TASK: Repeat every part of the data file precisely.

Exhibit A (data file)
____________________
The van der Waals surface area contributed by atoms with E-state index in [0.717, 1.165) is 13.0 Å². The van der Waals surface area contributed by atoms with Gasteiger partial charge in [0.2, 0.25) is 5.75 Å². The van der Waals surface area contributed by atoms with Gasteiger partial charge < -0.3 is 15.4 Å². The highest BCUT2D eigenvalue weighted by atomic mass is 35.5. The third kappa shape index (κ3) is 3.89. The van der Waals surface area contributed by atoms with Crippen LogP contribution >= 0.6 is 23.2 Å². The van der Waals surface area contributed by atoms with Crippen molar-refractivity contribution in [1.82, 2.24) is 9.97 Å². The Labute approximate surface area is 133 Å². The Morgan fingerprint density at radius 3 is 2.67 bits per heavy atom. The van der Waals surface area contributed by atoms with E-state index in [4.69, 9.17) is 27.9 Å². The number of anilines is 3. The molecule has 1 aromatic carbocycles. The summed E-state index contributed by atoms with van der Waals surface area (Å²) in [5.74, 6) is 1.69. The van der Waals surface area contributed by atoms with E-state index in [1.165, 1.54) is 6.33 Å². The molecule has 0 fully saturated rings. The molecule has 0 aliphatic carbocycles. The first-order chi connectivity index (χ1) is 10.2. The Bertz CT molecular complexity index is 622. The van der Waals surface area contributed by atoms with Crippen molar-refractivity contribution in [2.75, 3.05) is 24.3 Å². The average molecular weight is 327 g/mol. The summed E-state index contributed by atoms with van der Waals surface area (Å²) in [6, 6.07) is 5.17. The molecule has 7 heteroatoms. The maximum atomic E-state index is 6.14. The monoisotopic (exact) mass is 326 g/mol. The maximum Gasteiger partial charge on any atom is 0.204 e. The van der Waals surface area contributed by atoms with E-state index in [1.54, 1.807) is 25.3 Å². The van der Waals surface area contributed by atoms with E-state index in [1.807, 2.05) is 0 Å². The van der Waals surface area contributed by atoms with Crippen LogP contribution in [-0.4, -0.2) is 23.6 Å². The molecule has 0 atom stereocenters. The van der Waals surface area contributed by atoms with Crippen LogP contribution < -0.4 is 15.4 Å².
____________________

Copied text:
The van der Waals surface area contributed by atoms with E-state index in [0.717, 1.165) is 13.0 Å². The van der Waals surface area contributed by atoms with Gasteiger partial charge in [0.2, 0.25) is 5.75 Å². The van der Waals surface area contributed by atoms with Gasteiger partial charge < -0.3 is 15.4 Å². The highest BCUT2D eigenvalue weighted by atomic mass is 35.5. The third kappa shape index (κ3) is 3.89. The van der Waals surface area contributed by atoms with Crippen LogP contribution >= 0.6 is 23.2 Å². The van der Waals surface area contributed by atoms with Crippen molar-refractivity contribution in [1.82, 2.24) is 9.97 Å². The Labute approximate surface area is 133 Å². The Morgan fingerprint density at radius 3 is 2.67 bits per heavy atom. The van der Waals surface area contributed by atoms with E-state index in [4.69, 9.17) is 27.9 Å². The number of anilines is 3. The molecule has 1 aromatic carbocycles. The summed E-state index contributed by atoms with van der Waals surface area (Å²) in [5.74, 6) is 1.69. The van der Waals surface area contributed by atoms with E-state index in [1.165, 1.54) is 6.33 Å². The molecule has 0 fully saturated rings. The molecule has 0 aliphatic carbocycles. The first-order chi connectivity index (χ1) is 10.2. The Bertz CT molecular complexity index is 622. The van der Waals surface area contributed by atoms with Crippen molar-refractivity contribution in [2.75, 3.05) is 24.3 Å². The average molecular weight is 327 g/mol. The summed E-state index contributed by atoms with van der Waals surface area (Å²) in [6, 6.07) is 5.17. The molecule has 7 heteroatoms. The maximum atomic E-state index is 6.14. The monoisotopic (exact) mass is 326 g/mol. The maximum Gasteiger partial charge on any atom is 0.204 e. The van der Waals surface area contributed by atoms with E-state index in [1.54, 1.807) is 25.3 Å². The van der Waals surface area contributed by atoms with E-state index in [1.807, 2.05) is 0 Å². The van der Waals surface area contributed by atoms with Crippen LogP contribution in [-0.4, -0.2) is 23.6 Å². The molecule has 0 atom stereocenters. The van der Waals surface area contributed by atoms with Crippen LogP contribution < -0.4 is 15.4 Å².